Canada Quebecers decry Ottawa's slow response to aid Canadians in Caribbean

16:08  12 september  2017
16:08  12 september  2017 Source:   The Gazette

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For Kamy Apkarian, the frantic scrambling started a week ago, two days before Hurricane Irma reached Saint Martin. Apkarian’ s younger sister, Tenny, 26, was on the Dutch side of the Caribbean island vacationing with two friends.

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For Kamy Apkarian, the frantic scrambling started a week ago, two days before Hurricane Irma reached Saint Martin.

Apkarian’s younger sister, Tenny, 26, was on the Dutch side of the Caribbean island vacationing with two friends. Trying to get her home to Montreal before the storm hit, Kamy searched for any flights leaving the island.

But her attempts fell short: every commercial flight was already booked, and emergency evacuation flights hadn’t started. Last-effort calls to private jet companies also failed.

Then last Wednesday, the storm ravaged Saint Martin, levelling buildings and devastating entire communities. For the next 24 hours, Tenny’s family heard nothing.

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A scrambled call finally came early Friday morning — “We’re OK. We can’t talk, but we’re OK and we’re together” — but led to another 48 hours of silence.

“The helplessness was completely debilitating,” Kamy said on Monday. “We couldn’t do anything.”

As of Monday, the three friends were among other Quebecers still stuck in the Caribbean following the hurricane, leading to increased calls for help from all levels of government.

At a news conference in St-Hyacinthe Monday morning, Quebec Premier Philippe Couillard called for patience and understanding.

“I would like to tell you we can go get them today. If it was my family, that’s what I would want,” he told reporters. “But the fact is weather conditions and damage is making that very, very difficult.”

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Kamy next heard from her sister after the group managed to find the Canadian consulate in Saint Martin and borrowed a satellite phone. With every shelter on the island already full, Tenny explained, they had been set up in a Dutch couple’s home with other stranded visitors.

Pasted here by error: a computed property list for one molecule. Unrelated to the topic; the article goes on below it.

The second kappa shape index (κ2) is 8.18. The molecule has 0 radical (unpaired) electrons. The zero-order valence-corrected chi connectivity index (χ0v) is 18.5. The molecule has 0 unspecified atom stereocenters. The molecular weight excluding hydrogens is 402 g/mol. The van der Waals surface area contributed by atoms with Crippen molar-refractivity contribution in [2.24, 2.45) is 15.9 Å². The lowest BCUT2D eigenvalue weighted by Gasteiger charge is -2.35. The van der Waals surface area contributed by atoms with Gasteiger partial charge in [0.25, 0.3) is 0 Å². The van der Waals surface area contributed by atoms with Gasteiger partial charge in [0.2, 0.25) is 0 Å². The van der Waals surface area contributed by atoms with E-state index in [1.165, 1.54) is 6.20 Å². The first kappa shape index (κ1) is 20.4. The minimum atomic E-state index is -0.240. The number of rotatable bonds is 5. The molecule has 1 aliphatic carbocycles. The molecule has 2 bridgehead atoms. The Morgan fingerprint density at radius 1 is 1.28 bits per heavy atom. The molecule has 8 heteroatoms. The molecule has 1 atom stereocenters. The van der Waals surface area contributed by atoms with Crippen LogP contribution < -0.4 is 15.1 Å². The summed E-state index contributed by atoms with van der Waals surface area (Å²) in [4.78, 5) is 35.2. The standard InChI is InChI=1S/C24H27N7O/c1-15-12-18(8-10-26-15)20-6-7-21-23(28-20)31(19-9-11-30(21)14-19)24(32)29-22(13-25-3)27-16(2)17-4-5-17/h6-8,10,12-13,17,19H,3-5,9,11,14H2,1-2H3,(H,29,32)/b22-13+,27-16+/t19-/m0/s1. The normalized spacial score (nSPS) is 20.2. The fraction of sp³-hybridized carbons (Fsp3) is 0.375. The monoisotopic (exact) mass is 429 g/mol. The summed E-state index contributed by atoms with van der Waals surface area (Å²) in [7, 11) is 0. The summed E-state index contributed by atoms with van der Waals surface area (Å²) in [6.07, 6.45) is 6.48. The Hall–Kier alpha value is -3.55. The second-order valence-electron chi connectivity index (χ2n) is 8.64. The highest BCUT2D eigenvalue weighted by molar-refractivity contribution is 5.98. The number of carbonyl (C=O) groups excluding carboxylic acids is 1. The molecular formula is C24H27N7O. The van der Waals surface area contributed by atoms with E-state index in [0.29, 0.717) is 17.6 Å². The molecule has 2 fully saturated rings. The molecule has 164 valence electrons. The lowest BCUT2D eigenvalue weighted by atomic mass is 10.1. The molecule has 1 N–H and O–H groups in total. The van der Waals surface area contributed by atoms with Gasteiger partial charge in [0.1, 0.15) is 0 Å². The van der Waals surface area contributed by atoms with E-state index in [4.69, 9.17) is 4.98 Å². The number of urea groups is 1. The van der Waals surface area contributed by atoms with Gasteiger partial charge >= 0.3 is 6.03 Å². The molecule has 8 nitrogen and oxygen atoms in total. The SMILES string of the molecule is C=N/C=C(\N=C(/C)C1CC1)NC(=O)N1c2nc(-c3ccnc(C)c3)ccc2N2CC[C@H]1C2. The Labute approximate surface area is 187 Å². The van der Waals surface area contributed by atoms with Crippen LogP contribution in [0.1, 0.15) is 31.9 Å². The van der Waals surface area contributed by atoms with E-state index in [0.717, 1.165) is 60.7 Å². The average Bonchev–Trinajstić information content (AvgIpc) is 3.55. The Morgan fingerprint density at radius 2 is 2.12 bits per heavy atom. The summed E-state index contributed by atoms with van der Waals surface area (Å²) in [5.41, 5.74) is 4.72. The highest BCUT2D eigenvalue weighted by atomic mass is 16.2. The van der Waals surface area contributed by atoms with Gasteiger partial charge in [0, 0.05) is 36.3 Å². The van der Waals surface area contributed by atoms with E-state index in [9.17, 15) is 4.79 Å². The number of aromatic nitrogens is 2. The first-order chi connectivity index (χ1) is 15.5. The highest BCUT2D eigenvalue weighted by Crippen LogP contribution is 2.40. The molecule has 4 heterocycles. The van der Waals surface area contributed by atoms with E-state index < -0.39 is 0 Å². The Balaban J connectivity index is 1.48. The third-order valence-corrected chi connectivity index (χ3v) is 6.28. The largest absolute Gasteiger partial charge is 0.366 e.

On Sunday morning, after being refused aboard a departing Sunwing flight, the friends made a last desperate plea to American authorities at the airport — they had run out of food Saturday, were now short on water, and out of options.

They were loaded onto a U.S. military plane heading for San Juan. Back in Montreal, family members booked them a flight to Montreal from Panama through Copa Airlines. They were expected to land in Montreal by midnight Monday.

Though she was happy her sister was finally returning home, Kamy said she felt abandoned by Canadian authorities throughout the process.

“There was absolutely no assistance from the Canadian government,” she said. “Not only have they not done anything proactive to get our Canadian citizens out, but they haven’t done any effort to address the families here.”

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Yves Goulet, whose childhood friend, Daniel Boissonneault, lived a similar experience in Saint Martin, said the same.

Boissonneault had rented a condo for 10 days on the island. He tried to leave before the hurricane, but also couldn’t find a flight out. Without water or electricity in the building after the worst of the storm, he found refuge in a French shelter.

Goulet registered Boissonneault as a disaster victim with Global Affairs Canada, but said he never heard back from anyone. On Sunday, Boissonneault was loaded onto a U.S. military plane — probably the same flight Tenny was on — and taken to Puerto Rico. He was expected to take a commercial flight back to Quebec by Tuesday.

“They never communicated. They never said anything. They never did anything,” Goulet said of government officials.

On Monday, the federal government announced it was sending a military plane to the Caribbean to bring back anyone who couldn’t get aboard a commercial flight.

During a conference call briefing, Foreign Affairs Minister Chrystia Freeland said the federal government is doing everything in its power to help.

“We are working very, very hard to bring you home,” she said. “We are very aware of how frightening, how worrying this situation is, and I am not going to rest until everybody is back and safe.”

With files from La Presse Canadienne.

jfeith@postmedia.com

Twitter.com/jessefeith

Lack of help from Ottawa riles Canadians stuck in Caribbean .
The federal government has “abandoned” Canadian citizens — medical students, teachers and tourists — on the hurricane-ravaged island of St. Maarten, their families say.While Americans leave the island on military and charter airplanes, Canadians are advised to visit a government website with a list of shelters, creating a desperate situation, especially as food supplies run low and reports of looting increase, say relatives interviewed by the Star. Some families said a few Canadians were able to leave on a Sunday flight, but other tourists, students and teachers remained.

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